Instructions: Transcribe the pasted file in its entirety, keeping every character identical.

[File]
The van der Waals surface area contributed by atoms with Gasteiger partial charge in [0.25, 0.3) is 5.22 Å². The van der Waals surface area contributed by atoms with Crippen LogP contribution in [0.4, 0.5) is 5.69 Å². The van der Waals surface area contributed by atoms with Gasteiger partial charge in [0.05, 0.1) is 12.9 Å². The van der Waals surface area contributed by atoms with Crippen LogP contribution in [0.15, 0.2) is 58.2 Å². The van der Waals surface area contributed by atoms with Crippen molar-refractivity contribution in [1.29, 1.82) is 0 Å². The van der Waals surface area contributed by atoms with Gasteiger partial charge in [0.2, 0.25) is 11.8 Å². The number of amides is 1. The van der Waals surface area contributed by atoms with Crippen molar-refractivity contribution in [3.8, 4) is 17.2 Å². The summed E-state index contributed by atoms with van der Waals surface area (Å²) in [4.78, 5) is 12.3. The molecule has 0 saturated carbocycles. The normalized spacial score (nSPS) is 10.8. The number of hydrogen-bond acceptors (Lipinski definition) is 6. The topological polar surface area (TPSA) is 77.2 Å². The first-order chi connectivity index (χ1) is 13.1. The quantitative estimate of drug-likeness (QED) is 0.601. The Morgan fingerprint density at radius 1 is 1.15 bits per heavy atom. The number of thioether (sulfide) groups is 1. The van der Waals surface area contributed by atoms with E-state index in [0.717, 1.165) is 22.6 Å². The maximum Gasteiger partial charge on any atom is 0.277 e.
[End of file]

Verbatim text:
The van der Waals surface area contributed by atoms with Gasteiger partial charge in [0.25, 0.3) is 5.22 Å². The van der Waals surface area contributed by atoms with Crippen LogP contribution in [0.4, 0.5) is 5.69 Å². The van der Waals surface area contributed by atoms with Gasteiger partial charge in [0.05, 0.1) is 12.9 Å². The van der Waals surface area contributed by atoms with Crippen LogP contribution in [0.15, 0.2) is 58.2 Å². The van der Waals surface area contributed by atoms with Crippen molar-refractivity contribution in [1.29, 1.82) is 0 Å². The van der Waals surface area contributed by atoms with Gasteiger partial charge in [0.2, 0.25) is 11.8 Å². The number of amides is 1. The van der Waals surface area contributed by atoms with Crippen molar-refractivity contribution in [3.8, 4) is 17.2 Å². The summed E-state index contributed by atoms with van der Waals surface area (Å²) in [4.78, 5) is 12.3. The molecule has 0 saturated carbocycles. The normalized spacial score (nSPS) is 10.8. The number of hydrogen-bond acceptors (Lipinski definition) is 6. The topological polar surface area (TPSA) is 77.2 Å². The first-order chi connectivity index (χ1) is 13.1. The quantitative estimate of drug-likeness (QED) is 0.601. The Morgan fingerprint density at radius 1 is 1.15 bits per heavy atom. The number of thioether (sulfide) groups is 1. The van der Waals surface area contributed by atoms with E-state index in [0.717, 1.165) is 22.6 Å². The maximum Gasteiger partial charge on any atom is 0.277 e.